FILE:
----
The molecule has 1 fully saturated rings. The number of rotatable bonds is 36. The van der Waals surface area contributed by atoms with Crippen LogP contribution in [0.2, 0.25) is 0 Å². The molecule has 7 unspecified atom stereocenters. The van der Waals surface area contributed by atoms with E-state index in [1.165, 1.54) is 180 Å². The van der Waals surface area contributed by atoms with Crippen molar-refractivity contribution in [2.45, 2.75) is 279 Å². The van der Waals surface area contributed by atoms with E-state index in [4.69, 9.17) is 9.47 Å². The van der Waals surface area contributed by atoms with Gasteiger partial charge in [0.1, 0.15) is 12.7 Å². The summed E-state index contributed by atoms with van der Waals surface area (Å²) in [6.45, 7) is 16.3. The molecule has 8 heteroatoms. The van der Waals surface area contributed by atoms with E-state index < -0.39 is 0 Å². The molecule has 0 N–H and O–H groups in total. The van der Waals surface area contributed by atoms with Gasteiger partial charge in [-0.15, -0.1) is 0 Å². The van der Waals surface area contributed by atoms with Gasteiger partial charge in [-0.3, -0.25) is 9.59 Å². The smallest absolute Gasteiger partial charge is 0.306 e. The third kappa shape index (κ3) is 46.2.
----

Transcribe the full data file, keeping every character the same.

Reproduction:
The molecule has 1 fully saturated rings. The number of rotatable bonds is 36. The van der Waals surface area contributed by atoms with Crippen LogP contribution in [0.2, 0.25) is 0 Å². The molecule has 7 unspecified atom stereocenters. The van der Waals surface area contributed by atoms with E-state index in [1.165, 1.54) is 180 Å². The van der Waals surface area contributed by atoms with Crippen molar-refractivity contribution in [2.45, 2.75) is 279 Å². The van der Waals surface area contributed by atoms with E-state index in [4.69, 9.17) is 9.47 Å². The van der Waals surface area contributed by atoms with Gasteiger partial charge in [0.1, 0.15) is 12.7 Å². The summed E-state index contributed by atoms with van der Waals surface area (Å²) in [6.45, 7) is 16.3. The molecule has 8 heteroatoms. The van der Waals surface area contributed by atoms with E-state index < -0.39 is 0 Å². The molecule has 0 N–H and O–H groups in total. The van der Waals surface area contributed by atoms with Gasteiger partial charge in [-0.15, -0.1) is 0 Å². The van der Waals surface area contributed by atoms with Gasteiger partial charge in [-0.3, -0.25) is 9.59 Å². The smallest absolute Gasteiger partial charge is 0.306 e. The third kappa shape index (κ3) is 46.2.